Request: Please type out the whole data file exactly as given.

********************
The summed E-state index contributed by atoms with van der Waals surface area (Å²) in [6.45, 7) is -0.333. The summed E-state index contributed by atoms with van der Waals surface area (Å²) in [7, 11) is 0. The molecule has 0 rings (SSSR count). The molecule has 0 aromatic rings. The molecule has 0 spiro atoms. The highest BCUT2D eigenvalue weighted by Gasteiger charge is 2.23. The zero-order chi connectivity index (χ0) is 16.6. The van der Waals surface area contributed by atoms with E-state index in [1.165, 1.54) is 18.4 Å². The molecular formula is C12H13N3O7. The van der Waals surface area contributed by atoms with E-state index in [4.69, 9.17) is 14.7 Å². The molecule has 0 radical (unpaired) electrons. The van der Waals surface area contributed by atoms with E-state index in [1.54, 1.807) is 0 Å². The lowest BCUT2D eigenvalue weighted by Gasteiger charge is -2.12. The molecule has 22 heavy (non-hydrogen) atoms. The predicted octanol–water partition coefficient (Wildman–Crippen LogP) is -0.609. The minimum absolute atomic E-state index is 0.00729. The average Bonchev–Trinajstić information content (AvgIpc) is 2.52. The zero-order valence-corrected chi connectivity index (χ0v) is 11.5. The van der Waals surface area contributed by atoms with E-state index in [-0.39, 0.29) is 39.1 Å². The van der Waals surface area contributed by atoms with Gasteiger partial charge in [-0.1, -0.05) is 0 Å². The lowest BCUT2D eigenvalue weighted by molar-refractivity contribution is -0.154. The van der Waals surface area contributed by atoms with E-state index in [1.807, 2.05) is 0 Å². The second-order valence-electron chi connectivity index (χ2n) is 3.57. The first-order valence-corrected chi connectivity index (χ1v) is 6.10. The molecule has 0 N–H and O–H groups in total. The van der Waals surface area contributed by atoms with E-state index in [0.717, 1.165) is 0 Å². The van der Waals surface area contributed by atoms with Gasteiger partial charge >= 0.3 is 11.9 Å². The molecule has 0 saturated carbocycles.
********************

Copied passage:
The summed E-state index contributed by atoms with van der Waals surface area (Å²) in [6.45, 7) is -0.333. The summed E-state index contributed by atoms with van der Waals surface area (Å²) in [7, 11) is 0. The molecule has 0 rings (SSSR count). The molecule has 0 aromatic rings. The molecule has 0 spiro atoms. The highest BCUT2D eigenvalue weighted by Gasteiger charge is 2.23. The zero-order chi connectivity index (χ0) is 16.6. The van der Waals surface area contributed by atoms with E-state index in [1.165, 1.54) is 18.4 Å². The molecular formula is C12H13N3O7. The van der Waals surface area contributed by atoms with E-state index in [4.69, 9.17) is 14.7 Å². The molecule has 0 radical (unpaired) electrons. The van der Waals surface area contributed by atoms with E-state index in [1.54, 1.807) is 0 Å². The lowest BCUT2D eigenvalue weighted by Gasteiger charge is -2.12. The molecule has 22 heavy (non-hydrogen) atoms. The predicted octanol–water partition coefficient (Wildman–Crippen LogP) is -0.609. The minimum absolute atomic E-state index is 0.00729. The average Bonchev–Trinajstić information content (AvgIpc) is 2.52. The zero-order valence-corrected chi connectivity index (χ0v) is 11.5. The van der Waals surface area contributed by atoms with E-state index in [-0.39, 0.29) is 39.1 Å². The van der Waals surface area contributed by atoms with Gasteiger partial charge in [-0.1, -0.05) is 0 Å². The lowest BCUT2D eigenvalue weighted by molar-refractivity contribution is -0.154. The van der Waals surface area contributed by atoms with E-state index in [1.807, 2.05) is 0 Å². The second-order valence-electron chi connectivity index (χ2n) is 3.57. The first-order valence-corrected chi connectivity index (χ1v) is 6.10. The molecule has 0 N–H and O–H groups in total. The van der Waals surface area contributed by atoms with E-state index in [0.717, 1.165) is 0 Å². The van der Waals surface area contributed by atoms with Gasteiger partial charge >= 0.3 is 11.9 Å². The molecule has 0 saturated carbocycles.